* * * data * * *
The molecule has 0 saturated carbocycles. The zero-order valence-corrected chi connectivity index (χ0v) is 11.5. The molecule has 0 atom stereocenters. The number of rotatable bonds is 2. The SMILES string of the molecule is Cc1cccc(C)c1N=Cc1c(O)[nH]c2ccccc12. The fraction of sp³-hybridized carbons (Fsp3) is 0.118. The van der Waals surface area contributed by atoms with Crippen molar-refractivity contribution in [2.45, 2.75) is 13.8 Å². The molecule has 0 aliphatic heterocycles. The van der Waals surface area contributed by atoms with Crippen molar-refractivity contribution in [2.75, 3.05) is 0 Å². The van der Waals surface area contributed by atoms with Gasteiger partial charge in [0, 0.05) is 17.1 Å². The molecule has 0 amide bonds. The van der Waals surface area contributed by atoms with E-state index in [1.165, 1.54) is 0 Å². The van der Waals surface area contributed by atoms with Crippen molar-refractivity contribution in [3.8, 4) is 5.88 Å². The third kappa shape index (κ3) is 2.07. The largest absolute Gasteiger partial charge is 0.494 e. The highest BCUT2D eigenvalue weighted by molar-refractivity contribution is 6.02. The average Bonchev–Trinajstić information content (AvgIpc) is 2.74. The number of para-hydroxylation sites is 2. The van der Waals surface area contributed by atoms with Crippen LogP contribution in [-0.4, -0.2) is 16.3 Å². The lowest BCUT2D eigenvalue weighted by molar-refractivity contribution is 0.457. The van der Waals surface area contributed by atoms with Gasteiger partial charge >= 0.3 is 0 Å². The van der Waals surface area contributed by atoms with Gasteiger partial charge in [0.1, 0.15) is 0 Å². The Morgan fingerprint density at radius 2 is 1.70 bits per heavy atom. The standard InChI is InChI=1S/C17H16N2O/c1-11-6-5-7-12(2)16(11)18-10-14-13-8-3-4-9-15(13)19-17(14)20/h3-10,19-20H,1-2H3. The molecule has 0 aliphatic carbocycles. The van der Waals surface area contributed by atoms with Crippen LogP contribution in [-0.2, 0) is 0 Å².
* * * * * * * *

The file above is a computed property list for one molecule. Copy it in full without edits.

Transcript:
The molecule has 0 saturated carbocycles. The zero-order valence-corrected chi connectivity index (χ0v) is 11.5. The molecule has 0 atom stereocenters. The number of rotatable bonds is 2. The SMILES string of the molecule is Cc1cccc(C)c1N=Cc1c(O)[nH]c2ccccc12. The fraction of sp³-hybridized carbons (Fsp3) is 0.118. The van der Waals surface area contributed by atoms with Crippen molar-refractivity contribution in [2.45, 2.75) is 13.8 Å². The molecule has 0 aliphatic heterocycles. The van der Waals surface area contributed by atoms with Crippen molar-refractivity contribution in [2.75, 3.05) is 0 Å². The van der Waals surface area contributed by atoms with Gasteiger partial charge in [0, 0.05) is 17.1 Å². The molecule has 0 amide bonds. The van der Waals surface area contributed by atoms with E-state index in [1.165, 1.54) is 0 Å². The van der Waals surface area contributed by atoms with Crippen molar-refractivity contribution in [3.8, 4) is 5.88 Å². The third kappa shape index (κ3) is 2.07. The largest absolute Gasteiger partial charge is 0.494 e. The highest BCUT2D eigenvalue weighted by molar-refractivity contribution is 6.02. The average Bonchev–Trinajstić information content (AvgIpc) is 2.74. The number of para-hydroxylation sites is 2. The van der Waals surface area contributed by atoms with Crippen LogP contribution in [-0.4, -0.2) is 16.3 Å². The lowest BCUT2D eigenvalue weighted by molar-refractivity contribution is 0.457. The van der Waals surface area contributed by atoms with Gasteiger partial charge >= 0.3 is 0 Å². The van der Waals surface area contributed by atoms with Gasteiger partial charge in [0.1, 0.15) is 0 Å². The Morgan fingerprint density at radius 2 is 1.70 bits per heavy atom. The standard InChI is InChI=1S/C17H16N2O/c1-11-6-5-7-12(2)16(11)18-10-14-13-8-3-4-9-15(13)19-17(14)20/h3-10,19-20H,1-2H3. The molecule has 0 aliphatic carbocycles. The van der Waals surface area contributed by atoms with Crippen LogP contribution in [-0.2, 0) is 0 Å².